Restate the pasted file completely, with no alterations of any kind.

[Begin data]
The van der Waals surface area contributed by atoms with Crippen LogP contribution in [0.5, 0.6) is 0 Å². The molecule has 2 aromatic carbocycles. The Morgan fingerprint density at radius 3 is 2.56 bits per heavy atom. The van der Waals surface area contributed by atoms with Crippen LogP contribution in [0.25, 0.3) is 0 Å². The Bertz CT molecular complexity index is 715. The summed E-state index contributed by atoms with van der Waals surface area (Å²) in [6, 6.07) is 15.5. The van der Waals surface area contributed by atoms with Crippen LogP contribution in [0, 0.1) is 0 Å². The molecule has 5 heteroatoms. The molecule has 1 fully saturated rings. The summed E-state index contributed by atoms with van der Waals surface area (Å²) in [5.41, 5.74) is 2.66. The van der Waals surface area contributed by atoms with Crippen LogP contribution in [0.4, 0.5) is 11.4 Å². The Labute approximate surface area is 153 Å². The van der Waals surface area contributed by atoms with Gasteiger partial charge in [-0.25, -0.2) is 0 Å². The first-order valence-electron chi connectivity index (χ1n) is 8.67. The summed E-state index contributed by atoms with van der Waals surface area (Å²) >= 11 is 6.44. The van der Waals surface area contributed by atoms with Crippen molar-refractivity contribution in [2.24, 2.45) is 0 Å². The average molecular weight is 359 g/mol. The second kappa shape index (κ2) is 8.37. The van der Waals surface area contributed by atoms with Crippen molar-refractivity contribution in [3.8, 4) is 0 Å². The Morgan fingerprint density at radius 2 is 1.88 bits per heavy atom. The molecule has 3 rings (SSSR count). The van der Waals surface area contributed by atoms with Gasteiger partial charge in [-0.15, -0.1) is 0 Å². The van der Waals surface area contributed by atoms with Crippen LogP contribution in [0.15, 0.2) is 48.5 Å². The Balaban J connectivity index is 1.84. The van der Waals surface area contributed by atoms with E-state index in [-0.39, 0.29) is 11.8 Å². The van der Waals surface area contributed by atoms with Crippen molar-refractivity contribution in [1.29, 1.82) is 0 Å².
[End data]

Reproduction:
The van der Waals surface area contributed by atoms with Crippen LogP contribution in [0.5, 0.6) is 0 Å². The molecule has 2 aromatic carbocycles. The Morgan fingerprint density at radius 3 is 2.56 bits per heavy atom. The van der Waals surface area contributed by atoms with Crippen LogP contribution in [0.25, 0.3) is 0 Å². The Bertz CT molecular complexity index is 715. The summed E-state index contributed by atoms with van der Waals surface area (Å²) in [6, 6.07) is 15.5. The van der Waals surface area contributed by atoms with Crippen LogP contribution in [0, 0.1) is 0 Å². The molecule has 5 heteroatoms. The molecule has 1 fully saturated rings. The summed E-state index contributed by atoms with van der Waals surface area (Å²) in [5.41, 5.74) is 2.66. The van der Waals surface area contributed by atoms with Crippen LogP contribution in [0.4, 0.5) is 11.4 Å². The Labute approximate surface area is 153 Å². The van der Waals surface area contributed by atoms with Gasteiger partial charge in [-0.25, -0.2) is 0 Å². The first-order valence-electron chi connectivity index (χ1n) is 8.67. The summed E-state index contributed by atoms with van der Waals surface area (Å²) >= 11 is 6.44. The van der Waals surface area contributed by atoms with Crippen molar-refractivity contribution in [2.24, 2.45) is 0 Å². The average molecular weight is 359 g/mol. The second kappa shape index (κ2) is 8.37. The van der Waals surface area contributed by atoms with Crippen molar-refractivity contribution in [3.8, 4) is 0 Å². The Morgan fingerprint density at radius 2 is 1.88 bits per heavy atom. The molecule has 3 rings (SSSR count). The van der Waals surface area contributed by atoms with Gasteiger partial charge in [-0.15, -0.1) is 0 Å². The van der Waals surface area contributed by atoms with Crippen LogP contribution in [0.15, 0.2) is 48.5 Å². The Balaban J connectivity index is 1.84. The van der Waals surface area contributed by atoms with E-state index in [-0.39, 0.29) is 11.8 Å². The van der Waals surface area contributed by atoms with Crippen molar-refractivity contribution in [1.29, 1.82) is 0 Å².